The Flagler County Commission on Monday voted to give its constitutional officers an extra month–until June 1–to turn in their proposed budgets for the fiscal year beginning Oct.1, ahead of what County Administrator Heidi Petito described as a year of “uncertainty.” The commission also appeared to agree, without a formal vote, to reduce the tax rate next year, though that may end up being more of a symbolic than an substantial reduction.
Each of the constitutional officers, with the exception of the tax collector–whose office generates its own fees–submits a budget to the commission for approval. They include the sheriff, the property appraiser, the supervisor of elections and the clerk of court.
“We’re going to continue to be mindful of those economic impacts that we face as we move forward with some degree of uncertainty,” Petito said. She provided a very rough outline of budget challenges ahead, without numbers just yet–and no dire predictions. “As a coastal community, we do want to ensure that we’re continuing to strengthen the reserves and that we have effective financial planning.”
The “uncertainties or unknowns” the administrator referred to “will continue to become clearer as we move forward with our budget development,” she said. Some of the biggest unknows may be coming from legislation making its way through current session in Tallahassee.
One of those possibilities is House Joint resolution 7015, which would raise the homestead exemption from the current $50,000 to $75,000. The Florida Association of Counties opposes the legislation. It estimates that by the third year, it would cost local governments over $800 million in ost revenue. Petito estimates it would cost Flagler County $7.7 million in lost revenue. The legislation has not advanced through committees. If it does and clears both legislative chambers, it would have to be approved by voters, with a 60 percent majority, on the November 2024 ballot. It would not take effect until the 2025-26 fiscal year.
There may also be increased demands on local governments for contributions to the Florida Retirement System, the pension system for retired employees. That would have another big impact on the budget.
“I get a lot of questions about why the city did rollback, why don’t you do a rollback?” Commissioner Greg Hansen said, referring to the Palm Coast City Council’s decision last year to reduce its tax rate to rollback–meaning that the tax rate would generate the same amount of money this year as it did the last. It was the first time Palm Coast did so in a flush year. (It had gone to rollback during the housing crash, but in order to safeguard revenue, not reduce it.)
“Well, that’s why right here, we can’t afford to do that,” Hansen said, “because of the increases that are forced upon the five of us to deal with, that we have no control over. It’s just added expenses and they’re large, they’re large expenses. It’s a shame that the public doesn’t participate in our budget procedures like I wish they would, but those are the issues that we have to explain.” (See: “What is the Roll-Back Rate in Property Taxes?“)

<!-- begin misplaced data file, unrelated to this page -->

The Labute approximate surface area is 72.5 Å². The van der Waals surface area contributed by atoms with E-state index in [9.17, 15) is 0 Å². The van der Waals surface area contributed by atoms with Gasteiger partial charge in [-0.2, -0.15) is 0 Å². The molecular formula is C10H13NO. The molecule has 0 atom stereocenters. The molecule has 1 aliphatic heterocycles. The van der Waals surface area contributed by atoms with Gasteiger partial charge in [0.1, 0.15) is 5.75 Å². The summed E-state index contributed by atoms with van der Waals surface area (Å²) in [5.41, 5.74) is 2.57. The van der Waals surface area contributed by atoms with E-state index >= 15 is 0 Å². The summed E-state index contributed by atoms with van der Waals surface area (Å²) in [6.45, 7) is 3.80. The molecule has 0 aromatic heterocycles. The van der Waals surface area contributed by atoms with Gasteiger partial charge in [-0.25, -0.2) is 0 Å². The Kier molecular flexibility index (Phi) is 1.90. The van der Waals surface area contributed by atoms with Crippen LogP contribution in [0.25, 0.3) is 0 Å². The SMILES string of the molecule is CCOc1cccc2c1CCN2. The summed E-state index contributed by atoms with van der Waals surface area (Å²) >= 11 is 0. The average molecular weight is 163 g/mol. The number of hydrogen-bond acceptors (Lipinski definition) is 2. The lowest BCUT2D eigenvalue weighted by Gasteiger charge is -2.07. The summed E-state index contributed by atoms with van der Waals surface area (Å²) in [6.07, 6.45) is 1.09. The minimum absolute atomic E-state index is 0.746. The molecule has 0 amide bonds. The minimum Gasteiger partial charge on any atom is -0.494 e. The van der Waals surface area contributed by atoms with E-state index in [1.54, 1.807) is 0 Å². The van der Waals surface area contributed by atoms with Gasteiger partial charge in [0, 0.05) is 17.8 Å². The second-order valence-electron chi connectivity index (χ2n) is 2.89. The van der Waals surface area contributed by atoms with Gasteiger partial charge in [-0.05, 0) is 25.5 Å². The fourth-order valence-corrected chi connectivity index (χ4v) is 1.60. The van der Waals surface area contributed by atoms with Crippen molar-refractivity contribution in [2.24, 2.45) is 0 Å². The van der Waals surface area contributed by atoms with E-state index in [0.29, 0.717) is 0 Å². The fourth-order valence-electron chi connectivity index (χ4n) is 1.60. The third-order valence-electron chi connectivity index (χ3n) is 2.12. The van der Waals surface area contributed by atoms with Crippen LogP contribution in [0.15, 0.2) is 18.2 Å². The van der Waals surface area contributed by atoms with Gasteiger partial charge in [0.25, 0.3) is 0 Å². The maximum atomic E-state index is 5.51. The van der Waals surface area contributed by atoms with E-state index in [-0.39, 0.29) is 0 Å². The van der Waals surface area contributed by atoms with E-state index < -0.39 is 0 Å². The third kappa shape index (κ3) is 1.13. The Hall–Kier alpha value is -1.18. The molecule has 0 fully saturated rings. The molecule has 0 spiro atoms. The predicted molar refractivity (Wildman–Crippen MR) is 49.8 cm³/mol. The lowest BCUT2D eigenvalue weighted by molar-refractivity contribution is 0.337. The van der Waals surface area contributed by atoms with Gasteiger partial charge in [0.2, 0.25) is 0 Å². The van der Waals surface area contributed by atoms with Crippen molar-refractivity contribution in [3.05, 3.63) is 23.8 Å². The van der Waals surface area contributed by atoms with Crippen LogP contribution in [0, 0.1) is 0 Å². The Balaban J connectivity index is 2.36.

Palm Coast’s decision to go to rollback was controversial and not entirely intended, because it reduced expected city revenue by $2.7 million. But it was a strategic misstep by the council. Several of its members had planned to impose a utility tax to make up for the loss in property tax revenue. It did not work out as planned, as other council members opposed the switch. Instead, the council ended up stuck with a vote to rollback the tax rate. (See: “Palm Coast in Ugly Meeting Votes to Lower Tax Rate Substantially and Add New, Modest Fee for Now” and “Impacting Services, Palm Coast Cuts $2.7 Million from Initial 2024 Budget to Comply with Council’s Lower Tax Rate.”)
Petito said the intention this year is to “do our best to reduce the millage,” meaning the property tax rate. But as in previous years when the county has done so, it would not be a return to rollback, but more like a small, symbolic reduction in the tax rate, even though by law it would still amount to a tax increase, since the adopted rate would bring in more revenue than the previous year.
For all the commission’s talk of reducing the county’s property tax rate, that rate has not substantially changed over the past 10 years, mostly fluctuating within a range of $8.33 per $1,000 in taxable value (the current rate) and $8.72. (Those numbers include all county taxes, including debt servicing and the voter-approved ta for environmentally sensitive lands.) The difference, for a $300,000 house with a $50,000 homestead exemption, has been slight: about $100, out of a county tax bill of slightly more than $2,000 for the year. With inflation taken into account, the purchasing power of the county’s revenue has declined more sharply than its tax rate.
Tax-wise, the commission will be holding a workshop on the long-running special tax, or assessment, imposed on properties in Daytona North (or the Mondex) for road maintenance. There is some interest on the commission to get rid of the assessment, or shift more general fund revenue toward maintenance in Daytona North, which would impact the budget.
That would be a reversal from the administration’s attempt last year to double the assessment, which has not been increased since 1993. The typical assessment is $80 per property. The doubling did not go into effect. Instead, it triggered serious opposition from Daytona North residents and Commissioner Leann Pennington, and a push to rollback the assessment or do away with it.
The commission is also holding a series of workshops to consider the possibility of a special taxing district for beach protection.
The public will have a dozen opportunities to address the commission during the budget process through workshops and meetings. But few residents turn up for those meetings.